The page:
Threat Actors Increasingly Using Google Ads for Malware Distribution

Malicious actors are abusing Google Ads to drive traffic to malicious websites where malware is downloaded, and abuse of Google Ads for malware distribution is increasing. Google places its Ad blocks at the top of the page, so the adverts are the first thing people see when the search results are generated. The adverts are tailored to specific search terms and are effective at driving traffic to legitimate websites. Consumers are made aware that the links displayed at the top of the search results are sponsored but users trust that the adverts will direct them to businesses that provide legitimate products and services. Google has many checks in place to prevent abuse of its ad network and conducts stringent verification checks on new ads before allowing them to be displayed; however, malicious actors are able to circumvent these checks.

One technique that malicious actors deploy to get their malicious adverts displayed is to create a clone of a legitimate website or product and offer a Trojanized version of a product for download on that page. Alternatively, a benign website can be used until verification has taken place and it can then be updated to include malicious content.

These malicious webpages typically offer popular software products such as AnyDesk, Teamviewer, Dashlane, and Malwarebytes software. Since the website used by the scammers looks legitimate, there is a reasonable chance that the malicious software will be downloaded and installed. Since the user gets the product they are seeking, they are unlikely to realize anything untoward has happened, but while the legitimate software is installing, malware will also be silently installed. A variety of malware families are being delivered using this method, such as RacoonStealer, RedLine, Cobalt Strike, and the IcedID malware loader.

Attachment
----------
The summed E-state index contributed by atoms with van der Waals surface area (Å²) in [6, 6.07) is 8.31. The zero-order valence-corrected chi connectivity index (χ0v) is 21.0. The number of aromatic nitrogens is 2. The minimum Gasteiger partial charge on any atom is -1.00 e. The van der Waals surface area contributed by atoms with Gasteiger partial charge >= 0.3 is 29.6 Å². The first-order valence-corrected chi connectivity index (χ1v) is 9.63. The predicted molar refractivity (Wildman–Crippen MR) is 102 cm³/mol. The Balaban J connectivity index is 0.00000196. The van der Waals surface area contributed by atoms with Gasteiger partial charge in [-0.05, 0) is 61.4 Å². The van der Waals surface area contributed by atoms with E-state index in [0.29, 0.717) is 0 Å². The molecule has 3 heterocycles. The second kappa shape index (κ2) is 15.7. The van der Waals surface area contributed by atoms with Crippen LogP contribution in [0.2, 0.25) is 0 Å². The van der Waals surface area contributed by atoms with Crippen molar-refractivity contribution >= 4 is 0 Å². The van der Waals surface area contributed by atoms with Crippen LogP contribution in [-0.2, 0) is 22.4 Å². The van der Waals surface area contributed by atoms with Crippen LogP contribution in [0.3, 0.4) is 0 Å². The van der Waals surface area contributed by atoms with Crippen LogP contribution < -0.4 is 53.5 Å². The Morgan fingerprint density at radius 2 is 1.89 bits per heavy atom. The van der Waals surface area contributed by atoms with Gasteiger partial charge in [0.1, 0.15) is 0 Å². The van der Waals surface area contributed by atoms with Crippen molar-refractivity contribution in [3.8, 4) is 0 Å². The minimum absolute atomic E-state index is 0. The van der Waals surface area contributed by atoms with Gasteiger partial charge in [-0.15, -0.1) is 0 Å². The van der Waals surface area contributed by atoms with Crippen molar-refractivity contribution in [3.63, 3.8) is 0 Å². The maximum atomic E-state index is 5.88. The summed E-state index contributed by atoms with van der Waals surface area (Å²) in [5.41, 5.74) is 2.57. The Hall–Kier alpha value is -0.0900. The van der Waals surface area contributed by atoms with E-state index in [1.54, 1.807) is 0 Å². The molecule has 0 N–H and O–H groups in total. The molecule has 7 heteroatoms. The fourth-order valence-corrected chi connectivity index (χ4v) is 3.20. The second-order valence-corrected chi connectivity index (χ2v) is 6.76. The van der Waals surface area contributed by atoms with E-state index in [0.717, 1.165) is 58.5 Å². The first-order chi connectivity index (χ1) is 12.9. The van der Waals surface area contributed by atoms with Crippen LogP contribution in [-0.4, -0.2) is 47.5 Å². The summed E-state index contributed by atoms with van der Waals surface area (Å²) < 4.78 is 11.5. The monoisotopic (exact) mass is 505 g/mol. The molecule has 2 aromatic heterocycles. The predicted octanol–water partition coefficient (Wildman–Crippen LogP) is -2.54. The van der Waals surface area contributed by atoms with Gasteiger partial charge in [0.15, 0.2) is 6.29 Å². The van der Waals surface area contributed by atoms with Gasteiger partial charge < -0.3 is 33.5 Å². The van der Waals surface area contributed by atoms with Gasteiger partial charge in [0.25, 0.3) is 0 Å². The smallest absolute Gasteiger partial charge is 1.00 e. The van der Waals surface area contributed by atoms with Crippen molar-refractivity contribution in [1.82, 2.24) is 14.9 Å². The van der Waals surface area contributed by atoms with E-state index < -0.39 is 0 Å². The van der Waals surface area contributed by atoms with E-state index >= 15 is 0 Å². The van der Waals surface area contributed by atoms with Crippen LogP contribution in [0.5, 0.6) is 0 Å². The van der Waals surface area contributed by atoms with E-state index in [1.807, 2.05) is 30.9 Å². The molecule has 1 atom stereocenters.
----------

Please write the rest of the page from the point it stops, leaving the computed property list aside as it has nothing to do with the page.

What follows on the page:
Security-aware individuals may check the domain of the site before downloading any files to make sure it is legitimate, so to make these campaigns more believable, the domains used are very similar to the legitimate domains, often differing by one or two characters or using hyphenated domains relevant to the product being offered – dashlane-download.com for example.

A new campaign has recently been detected that offers the AnyDesk remote desktop application. Google Ads are displayed for related search queries, and the user is directed to the attacker-controlled site where they download an MSI installer, which uses PowerShell to download the malware payload, which is executed via rundll32. Once installed, the malware connects with its C2 server and awaits instructions.

The malware – Lobshot – is a financial Trojan and information stealer for Windows systems that was first detected in the summer of 2022. The malware is stealthy and can remain undetected in systems and gives hackers hidden VNC access to Windows devices. The malware is capable of stealing from more than 50 cryptocurrency wallets in popular web browsers but also allows the hackers to remotely access an infected device and control that device without being detected by the user.

Malicious actors are increasingly using Google Ads for malware distribution, as well as search engine poisoning. The latter involves using search engine optimization techniques to get malicious websites to appear high up in the organic search engine listings for key business search terms, such as searches for business software and contract and agreement templates.

Businesses can protect against malware downloads via the web by using a web filter. Web filters will block access to known malicious URLs and can be configured to block specific file downloads from the internet, such as executable files, thereby preventing unauthorized software installations. They can also be used to carefully control the websites that employees can access when on or off the network.

Link copied to clipboard
Photo of author

Posted by

Elizabeth Hernandez

Elizabeth Hernandez is a news writer on Defensorum. Elizabeth is an experienced journalist who has worked on many publications for several years. Elizabeth writers about compliance and the related areas of IT security breaches. Elizabeth's has a focus data privacy and secure handling of personal information. Elizabeth has a postgraduate degree in journalism. Elizabeth Hernandez is the editor of HIPAAZone. https://twitter.com/ElizabethHzone